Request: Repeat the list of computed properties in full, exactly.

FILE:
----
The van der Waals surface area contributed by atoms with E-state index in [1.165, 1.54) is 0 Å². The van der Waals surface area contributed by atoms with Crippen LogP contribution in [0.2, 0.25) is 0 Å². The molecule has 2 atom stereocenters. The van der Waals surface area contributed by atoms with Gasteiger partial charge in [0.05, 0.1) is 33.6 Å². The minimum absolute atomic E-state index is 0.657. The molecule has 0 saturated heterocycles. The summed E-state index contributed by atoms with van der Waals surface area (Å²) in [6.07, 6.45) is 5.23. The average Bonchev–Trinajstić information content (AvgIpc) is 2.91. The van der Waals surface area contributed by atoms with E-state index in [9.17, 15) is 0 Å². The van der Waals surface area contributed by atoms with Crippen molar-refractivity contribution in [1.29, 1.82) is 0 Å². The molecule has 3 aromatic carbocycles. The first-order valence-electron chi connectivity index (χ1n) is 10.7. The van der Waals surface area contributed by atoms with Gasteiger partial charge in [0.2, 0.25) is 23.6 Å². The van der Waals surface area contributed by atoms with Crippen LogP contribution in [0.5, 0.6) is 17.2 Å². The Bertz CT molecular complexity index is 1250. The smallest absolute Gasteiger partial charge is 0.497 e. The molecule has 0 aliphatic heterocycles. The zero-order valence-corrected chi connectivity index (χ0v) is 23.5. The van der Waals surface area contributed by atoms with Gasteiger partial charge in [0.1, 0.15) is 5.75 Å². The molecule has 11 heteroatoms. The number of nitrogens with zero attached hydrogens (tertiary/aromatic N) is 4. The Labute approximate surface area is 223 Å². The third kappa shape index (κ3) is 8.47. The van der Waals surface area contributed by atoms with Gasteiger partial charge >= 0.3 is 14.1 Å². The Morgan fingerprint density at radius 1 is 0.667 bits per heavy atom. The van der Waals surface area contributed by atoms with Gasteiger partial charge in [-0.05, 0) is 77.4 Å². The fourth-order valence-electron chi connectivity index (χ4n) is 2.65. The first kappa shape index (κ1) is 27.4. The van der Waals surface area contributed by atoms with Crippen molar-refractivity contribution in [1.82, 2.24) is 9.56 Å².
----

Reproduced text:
The van der Waals surface area contributed by atoms with E-state index in [1.165, 1.54) is 0 Å². The van der Waals surface area contributed by atoms with Crippen LogP contribution in [0.2, 0.25) is 0 Å². The molecule has 2 atom stereocenters. The van der Waals surface area contributed by atoms with Gasteiger partial charge in [0.05, 0.1) is 33.6 Å². The minimum absolute atomic E-state index is 0.657. The molecule has 0 saturated heterocycles. The summed E-state index contributed by atoms with van der Waals surface area (Å²) in [6.07, 6.45) is 5.23. The average Bonchev–Trinajstić information content (AvgIpc) is 2.91. The van der Waals surface area contributed by atoms with E-state index in [9.17, 15) is 0 Å². The van der Waals surface area contributed by atoms with Crippen molar-refractivity contribution in [1.29, 1.82) is 0 Å². The molecule has 3 aromatic carbocycles. The first-order valence-electron chi connectivity index (χ1n) is 10.7. The van der Waals surface area contributed by atoms with Gasteiger partial charge in [0.2, 0.25) is 23.6 Å². The van der Waals surface area contributed by atoms with Crippen LogP contribution in [0.5, 0.6) is 17.2 Å². The Bertz CT molecular complexity index is 1250. The smallest absolute Gasteiger partial charge is 0.497 e. The molecule has 0 aliphatic heterocycles. The zero-order valence-corrected chi connectivity index (χ0v) is 23.5. The van der Waals surface area contributed by atoms with Gasteiger partial charge in [0.1, 0.15) is 5.75 Å². The molecule has 11 heteroatoms. The number of nitrogens with zero attached hydrogens (tertiary/aromatic N) is 4. The Labute approximate surface area is 223 Å². The third kappa shape index (κ3) is 8.47. The van der Waals surface area contributed by atoms with Gasteiger partial charge >= 0.3 is 14.1 Å². The Morgan fingerprint density at radius 1 is 0.667 bits per heavy atom. The van der Waals surface area contributed by atoms with Gasteiger partial charge in [-0.05, 0) is 77.4 Å². The fourth-order valence-electron chi connectivity index (χ4n) is 2.65. The first kappa shape index (κ1) is 27.4. The van der Waals surface area contributed by atoms with Crippen molar-refractivity contribution in [1.82, 2.24) is 9.56 Å².